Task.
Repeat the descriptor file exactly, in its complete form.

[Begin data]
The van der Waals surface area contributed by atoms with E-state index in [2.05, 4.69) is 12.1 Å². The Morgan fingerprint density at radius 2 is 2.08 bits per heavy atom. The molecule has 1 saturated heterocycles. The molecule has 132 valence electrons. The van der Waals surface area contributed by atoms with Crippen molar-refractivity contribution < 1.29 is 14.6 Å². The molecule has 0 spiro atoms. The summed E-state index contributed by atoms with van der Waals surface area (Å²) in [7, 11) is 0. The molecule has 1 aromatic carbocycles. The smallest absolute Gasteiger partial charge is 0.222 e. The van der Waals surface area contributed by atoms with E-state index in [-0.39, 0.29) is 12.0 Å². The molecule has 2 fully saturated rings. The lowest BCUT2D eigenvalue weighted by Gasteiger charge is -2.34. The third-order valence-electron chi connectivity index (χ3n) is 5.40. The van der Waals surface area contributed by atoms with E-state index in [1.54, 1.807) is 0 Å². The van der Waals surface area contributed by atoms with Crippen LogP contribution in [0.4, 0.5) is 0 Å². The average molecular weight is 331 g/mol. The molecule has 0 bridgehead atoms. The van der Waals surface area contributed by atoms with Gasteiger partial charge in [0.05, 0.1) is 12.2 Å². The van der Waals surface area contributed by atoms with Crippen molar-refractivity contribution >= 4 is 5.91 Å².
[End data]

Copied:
The van der Waals surface area contributed by atoms with E-state index in [2.05, 4.69) is 12.1 Å². The Morgan fingerprint density at radius 2 is 2.08 bits per heavy atom. The molecule has 1 saturated heterocycles. The molecule has 132 valence electrons. The van der Waals surface area contributed by atoms with Crippen molar-refractivity contribution < 1.29 is 14.6 Å². The molecule has 0 spiro atoms. The summed E-state index contributed by atoms with van der Waals surface area (Å²) in [7, 11) is 0. The molecule has 1 aromatic carbocycles. The smallest absolute Gasteiger partial charge is 0.222 e. The van der Waals surface area contributed by atoms with E-state index in [-0.39, 0.29) is 12.0 Å². The molecule has 2 fully saturated rings. The lowest BCUT2D eigenvalue weighted by Gasteiger charge is -2.34. The third-order valence-electron chi connectivity index (χ3n) is 5.40. The van der Waals surface area contributed by atoms with E-state index in [1.54, 1.807) is 0 Å². The van der Waals surface area contributed by atoms with Crippen LogP contribution in [0.4, 0.5) is 0 Å². The average molecular weight is 331 g/mol. The molecule has 0 bridgehead atoms. The van der Waals surface area contributed by atoms with Gasteiger partial charge in [0.05, 0.1) is 12.2 Å². The van der Waals surface area contributed by atoms with Crippen molar-refractivity contribution >= 4 is 5.91 Å².